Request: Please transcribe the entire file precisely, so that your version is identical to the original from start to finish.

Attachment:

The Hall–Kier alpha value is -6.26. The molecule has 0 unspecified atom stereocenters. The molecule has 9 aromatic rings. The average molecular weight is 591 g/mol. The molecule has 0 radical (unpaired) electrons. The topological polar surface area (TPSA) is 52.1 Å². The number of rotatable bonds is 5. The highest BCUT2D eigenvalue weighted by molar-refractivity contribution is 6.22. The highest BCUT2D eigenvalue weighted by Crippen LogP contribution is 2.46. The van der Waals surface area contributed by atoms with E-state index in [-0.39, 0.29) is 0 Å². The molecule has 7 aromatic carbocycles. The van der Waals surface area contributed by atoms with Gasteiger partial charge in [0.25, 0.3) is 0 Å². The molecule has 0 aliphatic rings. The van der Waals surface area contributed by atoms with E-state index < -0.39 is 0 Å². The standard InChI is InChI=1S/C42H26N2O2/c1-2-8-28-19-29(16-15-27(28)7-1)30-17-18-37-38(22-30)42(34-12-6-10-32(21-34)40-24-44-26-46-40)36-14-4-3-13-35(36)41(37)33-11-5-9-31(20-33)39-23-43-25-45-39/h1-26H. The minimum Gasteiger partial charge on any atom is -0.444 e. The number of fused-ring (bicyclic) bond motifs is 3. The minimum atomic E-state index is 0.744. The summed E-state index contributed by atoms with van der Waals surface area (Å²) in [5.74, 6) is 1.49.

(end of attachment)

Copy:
The Hall–Kier alpha value is -6.26. The molecule has 0 unspecified atom stereocenters. The molecule has 9 aromatic rings. The average molecular weight is 591 g/mol. The molecule has 0 radical (unpaired) electrons. The topological polar surface area (TPSA) is 52.1 Å². The number of rotatable bonds is 5. The highest BCUT2D eigenvalue weighted by molar-refractivity contribution is 6.22. The highest BCUT2D eigenvalue weighted by Crippen LogP contribution is 2.46. The van der Waals surface area contributed by atoms with E-state index in [-0.39, 0.29) is 0 Å². The molecule has 7 aromatic carbocycles. The van der Waals surface area contributed by atoms with Gasteiger partial charge in [0.25, 0.3) is 0 Å². The molecule has 0 aliphatic rings. The van der Waals surface area contributed by atoms with E-state index < -0.39 is 0 Å². The standard InChI is InChI=1S/C42H26N2O2/c1-2-8-28-19-29(16-15-27(28)7-1)30-17-18-37-38(22-30)42(34-12-6-10-32(21-34)40-24-44-26-46-40)36-14-4-3-13-35(36)41(37)33-11-5-9-31(20-33)39-23-43-25-45-39/h1-26H. The minimum Gasteiger partial charge on any atom is -0.444 e. The number of fused-ring (bicyclic) bond motifs is 3. The minimum atomic E-state index is 0.744. The summed E-state index contributed by atoms with van der Waals surface area (Å²) in [5.74, 6) is 1.49.